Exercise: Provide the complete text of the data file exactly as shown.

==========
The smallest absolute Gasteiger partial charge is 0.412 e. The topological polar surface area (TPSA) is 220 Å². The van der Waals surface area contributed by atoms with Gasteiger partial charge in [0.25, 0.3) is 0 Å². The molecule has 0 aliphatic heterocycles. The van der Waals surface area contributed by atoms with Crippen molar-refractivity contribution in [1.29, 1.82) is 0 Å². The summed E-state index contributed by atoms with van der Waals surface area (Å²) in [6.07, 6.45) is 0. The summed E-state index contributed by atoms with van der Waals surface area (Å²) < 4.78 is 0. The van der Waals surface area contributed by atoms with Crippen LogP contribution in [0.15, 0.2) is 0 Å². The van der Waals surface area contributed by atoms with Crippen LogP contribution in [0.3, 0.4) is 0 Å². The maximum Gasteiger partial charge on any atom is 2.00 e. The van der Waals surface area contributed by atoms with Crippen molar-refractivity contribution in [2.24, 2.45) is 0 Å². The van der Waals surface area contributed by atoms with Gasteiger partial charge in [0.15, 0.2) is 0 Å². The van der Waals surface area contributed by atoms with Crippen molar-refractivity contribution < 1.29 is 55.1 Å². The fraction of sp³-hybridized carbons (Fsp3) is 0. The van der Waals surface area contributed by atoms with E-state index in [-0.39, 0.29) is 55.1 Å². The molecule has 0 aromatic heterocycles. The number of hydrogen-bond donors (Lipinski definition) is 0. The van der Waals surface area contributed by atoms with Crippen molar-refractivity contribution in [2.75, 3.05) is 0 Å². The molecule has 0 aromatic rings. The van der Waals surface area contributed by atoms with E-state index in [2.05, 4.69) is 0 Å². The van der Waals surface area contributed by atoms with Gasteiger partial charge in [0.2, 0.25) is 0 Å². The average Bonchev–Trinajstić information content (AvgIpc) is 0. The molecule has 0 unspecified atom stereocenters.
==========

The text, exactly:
The smallest absolute Gasteiger partial charge is 0.412 e. The topological polar surface area (TPSA) is 220 Å². The van der Waals surface area contributed by atoms with Gasteiger partial charge in [0.25, 0.3) is 0 Å². The molecule has 0 aliphatic heterocycles. The van der Waals surface area contributed by atoms with Crippen molar-refractivity contribution in [1.29, 1.82) is 0 Å². The summed E-state index contributed by atoms with van der Waals surface area (Å²) in [6.07, 6.45) is 0. The summed E-state index contributed by atoms with van der Waals surface area (Å²) < 4.78 is 0. The van der Waals surface area contributed by atoms with Crippen LogP contribution in [0.15, 0.2) is 0 Å². The van der Waals surface area contributed by atoms with Crippen LogP contribution in [0.3, 0.4) is 0 Å². The maximum Gasteiger partial charge on any atom is 2.00 e. The van der Waals surface area contributed by atoms with Crippen molar-refractivity contribution in [2.24, 2.45) is 0 Å². The van der Waals surface area contributed by atoms with Gasteiger partial charge in [0.15, 0.2) is 0 Å². The van der Waals surface area contributed by atoms with Crippen molar-refractivity contribution < 1.29 is 55.1 Å². The fraction of sp³-hybridized carbons (Fsp3) is 0. The van der Waals surface area contributed by atoms with E-state index in [-0.39, 0.29) is 55.1 Å². The molecule has 0 aromatic heterocycles. The number of hydrogen-bond donors (Lipinski definition) is 0. The van der Waals surface area contributed by atoms with Crippen molar-refractivity contribution in [2.75, 3.05) is 0 Å². The molecule has 0 aromatic rings. The van der Waals surface area contributed by atoms with E-state index in [2.05, 4.69) is 0 Å². The van der Waals surface area contributed by atoms with Gasteiger partial charge in [0.2, 0.25) is 0 Å². The average Bonchev–Trinajstić information content (AvgIpc) is 0. The molecule has 0 unspecified atom stereocenters.